Tag Archive for Iraq War


The Islamic State Conundrum

Journalist James Foley shortly before he was executed by an Islamic State operative, known as Jihadi John and identified as Mohammed Emwazi, the target of a drone attack that the Pentagon announced on Thursday.

The theatrical brutality of the Islamic State has found an audience among Muslims embittered by the West’s longstanding violence against their people, including President George W. Bush’s catastrophic war in Iraq, a dilemma that ex-CIA official Graham E. Fuller examines.

Ron Paul and Lost Lessons of War

Rep. Ron Paul, R-Texas, answering questions while campaigning in New Hampshire in 2008. (Photo credit: Bbsrock)

Neocon dominance has grown so strong in Official Washington that old lessons about the hazards of ill-considered wars are forgotten and must be painfully relearned, a message from Ron Paul’s new book, Swords into Plowshares, as described by retired JAG Major Todd E. Pierce.

Iraq’s Off-Point ‘Reforms’

Iraqi Prime Minister Haidar al-Abadi.

After a U.S.-engineered “regime change” comes the dreamy period of “reform” — redrawing organizational boxes, slashing government programs and “privatizing” national assets, but rarely a commitment to realistic compromise among rival ethnic and political forces, as ex-CIA analyst Paul R. Pillar describes in Iraq.

Pentagon Manual Calls Some Reporters Spies

An ABC News cameraman in the Persian Gulf War films the arrival of Syrian troops. (Photo credit: Don North)

Exclusive: The Pentagon’s new “Law of War” manual puts some journalists in the category of “unprivileged belligerents,” meaning they can be tried by military tribunals as spies, a further sign of U.S. government hostility toward reporting that undercuts Washington’s goals, writes veteran war correspondent Don North.

Assange and Democracy’s Future

WikiLeaks founder Julian Assange

Democracy rests on citizens getting real facts and applying rational analysis. The ability of governments, including the U.S. government, to suppress facts and thus manage perceptions represents the opposite, a power over the people that WikiLeaks’ Julian Assange threatened, says Norman Solomon.

Neocons to Americans: Trust Us Again

President George W. Bush pauses for applause during his State of the Union Address on Jan. 28, 2003, when he made a fraudulent case for invading Iraq. Seated behind him are Vice President Dick Cheney and House Speaker Dennis Hastert. (White House photo)

Exclusive: Marching in lockstep with Israeli hardliners, American neocons are aiming their heavy media artillery at the Iran nuclear deal as a necessary first step toward another “regime change” war in the Mideast – and they are furious when anyone mentions the Iraq War disaster and the deceptions that surrounded it, writes Robert Parry.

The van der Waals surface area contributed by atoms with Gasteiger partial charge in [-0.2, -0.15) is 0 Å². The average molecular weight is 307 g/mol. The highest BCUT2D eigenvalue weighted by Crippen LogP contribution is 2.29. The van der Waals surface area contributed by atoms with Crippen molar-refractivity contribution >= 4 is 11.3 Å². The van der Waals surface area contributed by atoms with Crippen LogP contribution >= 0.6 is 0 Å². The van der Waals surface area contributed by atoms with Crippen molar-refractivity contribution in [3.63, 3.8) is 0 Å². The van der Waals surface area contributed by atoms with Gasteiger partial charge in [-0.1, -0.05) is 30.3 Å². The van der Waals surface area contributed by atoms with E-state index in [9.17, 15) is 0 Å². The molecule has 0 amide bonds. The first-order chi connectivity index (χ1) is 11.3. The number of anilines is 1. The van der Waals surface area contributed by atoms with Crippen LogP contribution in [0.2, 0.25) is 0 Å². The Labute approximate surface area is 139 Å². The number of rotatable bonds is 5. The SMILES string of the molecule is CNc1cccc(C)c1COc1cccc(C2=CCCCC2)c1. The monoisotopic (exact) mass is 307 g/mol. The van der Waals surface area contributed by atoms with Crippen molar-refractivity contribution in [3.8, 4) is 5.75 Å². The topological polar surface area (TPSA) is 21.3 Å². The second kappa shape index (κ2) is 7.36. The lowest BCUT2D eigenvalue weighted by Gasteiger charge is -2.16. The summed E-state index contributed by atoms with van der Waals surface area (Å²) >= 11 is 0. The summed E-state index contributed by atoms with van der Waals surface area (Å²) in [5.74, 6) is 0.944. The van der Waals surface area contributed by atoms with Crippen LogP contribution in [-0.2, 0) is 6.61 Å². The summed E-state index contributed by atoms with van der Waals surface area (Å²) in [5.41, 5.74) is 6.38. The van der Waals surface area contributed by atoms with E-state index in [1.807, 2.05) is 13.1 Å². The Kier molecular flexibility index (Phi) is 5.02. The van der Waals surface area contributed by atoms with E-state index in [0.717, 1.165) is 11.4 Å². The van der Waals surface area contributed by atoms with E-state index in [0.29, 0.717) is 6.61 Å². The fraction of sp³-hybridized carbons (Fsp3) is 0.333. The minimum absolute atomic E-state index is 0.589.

Reviving the ‘Successful Surge’ Myth

Sen. John McCain, R-Arizona, and Sen. Lindsey Graham, R-South Carolina, appearing on CBS' "Face the Nation."

From the Archive: Over the past several years whenever American neocons say they should lead the way on national security, they invoke the “successful surge” myth, claiming that President George W. Bush’s Iraq escalation in 2007 “won” the war and that President Obama pulled defeat from the jaws of victory, a fiction that Robert Parry…

Neocons Falsify Iraq War ‘Lessons’

Washington Post's editorial page editor Fred Hiatt.

Having escaped accountability for the Iraq War disaster, U.S. neocons are urging the use of more military force in the Mideast, in line with Israeli Prime Minister Netanyahu’s demand to block the Iran nuclear deal. From their important perches of power, these war hawks also twist the history of their catastrophic misjudgments, writes ex-CIA analyst…

The Disastrous Neocon Mindset

A Predator drone firing a missile.

The neocon mindset, which envisions U.S. military force remaking the Mideast at the point of a gun or the warhead of a drone, has confronted a string of disasters and faces a new challenge from President Obama’s successful diplomacy with Iran, but the mindset will likely survive, says ex-CIA analyst Paul R. Pillar.

The Soft Power Hoax

Secretary of State Hillary Clinton testifies before Congress on Jan. 23, 2013, about the fatal attack on the U.S. mission in Benghazi, Libya, on Sept. 11. 2012. (Photo from C-SPAN coverage)

U.S. officials love the idea of “soft power,” a concept that applies non-violent means – from propaganda to culture – to induce foreign countries to conform to Washington’s wishes. But the arrogance of the approach has alienated, rather than attracted, many people around the world, writes Mike Lofgren.